But recent research by Alexander Mann Solutions and Trading Hub, a global financial information services company, indicates quite the opposite.
The study tested 350 entry-level graduates over four weeks through a simulated trading exercise. At the end, the team of female participants were found to be 34 per cent more effective than their male counterparts.
A recent study by Sahil Raina, an assistant finance professor at the University of Alberta, found that female-founded, venture capital-backed startups have much higher chances of a successful exit if the VC firms investing in them have women partners.
Raina looked at Crunchbase data on about 600 firms to compare how tech companies led by women compared to those led by men. What he found was consistent with other research: Male-led firms consistently exited—either went public or were sold—at higher rates than female-led firms. Within his sample, 17% of female founders had successful exits, compared to 27% of male founders.
Women may have a better memory for words than men despite evidence of similar levels of shrinkage in areas of the brain that show the earliest signs of Alzheimer’s disease, according to a study published in the March 16, 2016, online issue of Neurology®, the medical journal of the American Academy of Neurology.
The volunteer rate for women is more than six points higher than the rate for men, and the gap hasn’t changed over time. This past year, the rate among women — especially women without children — showed a significant decline, said Megan Dunn, economist at the BLS.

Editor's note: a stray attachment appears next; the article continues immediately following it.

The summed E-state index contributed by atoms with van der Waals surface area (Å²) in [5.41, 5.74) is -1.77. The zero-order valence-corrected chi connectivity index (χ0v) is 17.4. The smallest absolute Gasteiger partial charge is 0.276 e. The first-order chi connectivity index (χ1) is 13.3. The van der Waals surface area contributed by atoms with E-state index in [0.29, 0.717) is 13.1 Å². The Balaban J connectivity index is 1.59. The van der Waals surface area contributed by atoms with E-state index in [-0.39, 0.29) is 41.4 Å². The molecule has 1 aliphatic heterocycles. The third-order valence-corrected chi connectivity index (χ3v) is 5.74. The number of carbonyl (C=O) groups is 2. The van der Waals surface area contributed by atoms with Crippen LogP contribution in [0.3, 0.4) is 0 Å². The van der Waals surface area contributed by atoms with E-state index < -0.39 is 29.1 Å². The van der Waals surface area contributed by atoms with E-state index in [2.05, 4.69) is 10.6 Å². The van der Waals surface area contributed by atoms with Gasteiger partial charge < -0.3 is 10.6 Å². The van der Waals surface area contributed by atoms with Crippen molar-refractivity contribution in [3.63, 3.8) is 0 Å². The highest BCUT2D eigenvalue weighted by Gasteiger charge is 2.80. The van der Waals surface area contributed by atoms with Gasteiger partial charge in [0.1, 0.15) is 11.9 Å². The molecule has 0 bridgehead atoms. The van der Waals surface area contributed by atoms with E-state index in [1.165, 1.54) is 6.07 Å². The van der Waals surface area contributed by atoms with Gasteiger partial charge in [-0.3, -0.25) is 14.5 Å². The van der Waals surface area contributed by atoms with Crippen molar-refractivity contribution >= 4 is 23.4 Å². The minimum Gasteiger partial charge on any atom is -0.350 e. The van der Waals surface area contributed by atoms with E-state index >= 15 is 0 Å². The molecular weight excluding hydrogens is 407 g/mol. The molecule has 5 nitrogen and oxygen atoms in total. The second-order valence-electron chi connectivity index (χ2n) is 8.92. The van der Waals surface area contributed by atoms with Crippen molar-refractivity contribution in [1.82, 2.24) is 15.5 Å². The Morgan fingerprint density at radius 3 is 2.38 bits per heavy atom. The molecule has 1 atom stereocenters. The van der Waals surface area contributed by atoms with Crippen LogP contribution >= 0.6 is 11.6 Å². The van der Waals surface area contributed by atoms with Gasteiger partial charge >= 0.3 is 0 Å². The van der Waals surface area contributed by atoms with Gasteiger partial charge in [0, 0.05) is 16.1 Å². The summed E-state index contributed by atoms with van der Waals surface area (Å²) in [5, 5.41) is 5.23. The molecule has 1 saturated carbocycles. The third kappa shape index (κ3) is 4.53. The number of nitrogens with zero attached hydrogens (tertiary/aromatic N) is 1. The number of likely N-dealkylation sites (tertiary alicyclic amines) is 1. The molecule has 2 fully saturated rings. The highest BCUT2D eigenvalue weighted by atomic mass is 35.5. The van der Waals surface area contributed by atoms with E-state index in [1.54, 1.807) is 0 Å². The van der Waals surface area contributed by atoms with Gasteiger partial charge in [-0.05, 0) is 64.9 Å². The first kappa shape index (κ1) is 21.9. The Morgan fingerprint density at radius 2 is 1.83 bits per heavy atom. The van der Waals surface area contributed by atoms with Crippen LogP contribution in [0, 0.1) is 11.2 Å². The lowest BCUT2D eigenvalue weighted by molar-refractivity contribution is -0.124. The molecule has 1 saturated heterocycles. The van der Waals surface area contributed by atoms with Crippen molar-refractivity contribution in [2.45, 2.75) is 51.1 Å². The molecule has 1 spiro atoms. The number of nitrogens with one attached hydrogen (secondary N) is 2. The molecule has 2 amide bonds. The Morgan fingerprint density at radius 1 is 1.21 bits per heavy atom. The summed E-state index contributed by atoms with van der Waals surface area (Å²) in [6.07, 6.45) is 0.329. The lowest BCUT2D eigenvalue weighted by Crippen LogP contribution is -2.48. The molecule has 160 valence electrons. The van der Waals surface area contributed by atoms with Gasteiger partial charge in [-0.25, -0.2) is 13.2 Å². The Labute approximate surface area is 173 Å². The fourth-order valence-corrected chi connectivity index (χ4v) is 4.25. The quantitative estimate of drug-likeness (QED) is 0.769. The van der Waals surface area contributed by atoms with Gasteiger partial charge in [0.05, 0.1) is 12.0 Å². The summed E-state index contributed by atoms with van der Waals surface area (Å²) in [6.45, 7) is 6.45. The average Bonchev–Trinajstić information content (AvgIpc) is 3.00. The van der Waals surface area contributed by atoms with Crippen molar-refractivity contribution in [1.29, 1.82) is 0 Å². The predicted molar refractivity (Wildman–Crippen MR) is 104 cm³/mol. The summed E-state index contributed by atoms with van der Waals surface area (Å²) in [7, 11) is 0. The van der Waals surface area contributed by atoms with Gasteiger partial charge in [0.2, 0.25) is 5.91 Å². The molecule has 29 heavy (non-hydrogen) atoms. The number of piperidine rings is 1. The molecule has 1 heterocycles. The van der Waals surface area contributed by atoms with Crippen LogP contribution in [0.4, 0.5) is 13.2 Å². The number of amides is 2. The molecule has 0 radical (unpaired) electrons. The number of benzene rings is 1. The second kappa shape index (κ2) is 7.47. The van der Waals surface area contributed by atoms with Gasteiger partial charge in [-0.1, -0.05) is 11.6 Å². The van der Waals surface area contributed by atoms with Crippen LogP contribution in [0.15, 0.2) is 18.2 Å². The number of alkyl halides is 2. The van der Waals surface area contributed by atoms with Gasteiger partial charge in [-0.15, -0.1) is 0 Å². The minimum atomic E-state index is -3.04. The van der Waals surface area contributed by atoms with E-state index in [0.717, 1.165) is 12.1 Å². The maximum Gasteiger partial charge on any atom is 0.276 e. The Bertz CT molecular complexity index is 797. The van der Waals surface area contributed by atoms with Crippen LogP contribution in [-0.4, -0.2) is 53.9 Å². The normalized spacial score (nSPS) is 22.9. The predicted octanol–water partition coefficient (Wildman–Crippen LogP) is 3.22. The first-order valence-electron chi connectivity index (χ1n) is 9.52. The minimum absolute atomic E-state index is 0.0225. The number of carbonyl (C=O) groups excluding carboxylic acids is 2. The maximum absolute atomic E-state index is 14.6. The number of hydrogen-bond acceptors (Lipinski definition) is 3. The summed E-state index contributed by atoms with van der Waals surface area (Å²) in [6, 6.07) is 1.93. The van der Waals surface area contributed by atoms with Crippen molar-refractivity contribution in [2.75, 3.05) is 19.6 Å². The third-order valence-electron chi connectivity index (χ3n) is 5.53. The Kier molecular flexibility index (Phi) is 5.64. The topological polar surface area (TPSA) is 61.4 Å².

The gap raises some interesting questions, Dietz said. Women are more likely to be engaged with school-based organizations, and if there are kids at home, they might be the parent less likely to work or work part-time, he said.
Diana Zeyneb Alhindawi, 37, a Brooklyn-based photographer of Romanian-Iraqi heritage, said that while working in hostile environments she has been physically attacked, robbed at knifepoint, and accused of being an American spy.
Nevertheless, she said, the mere fact that she is female has enabled her to be a more effective photographer.
‘Women get intimate access easier than men do,’ she said. ‘We’re less of a threat and can better convince people to let their guard down around us.
‘I think people relax easier around a female, they say “no” less often if the photographer is a female, and they forget about our presence quicker, which allows us to get candid shots faster.
‘We can push boundaries and bend rules a bit more than men can before we’re reprimanded. And even then, because they don’t take me as seriously as they would a male photographer, we’re not kicked out or heavily reprimanded.’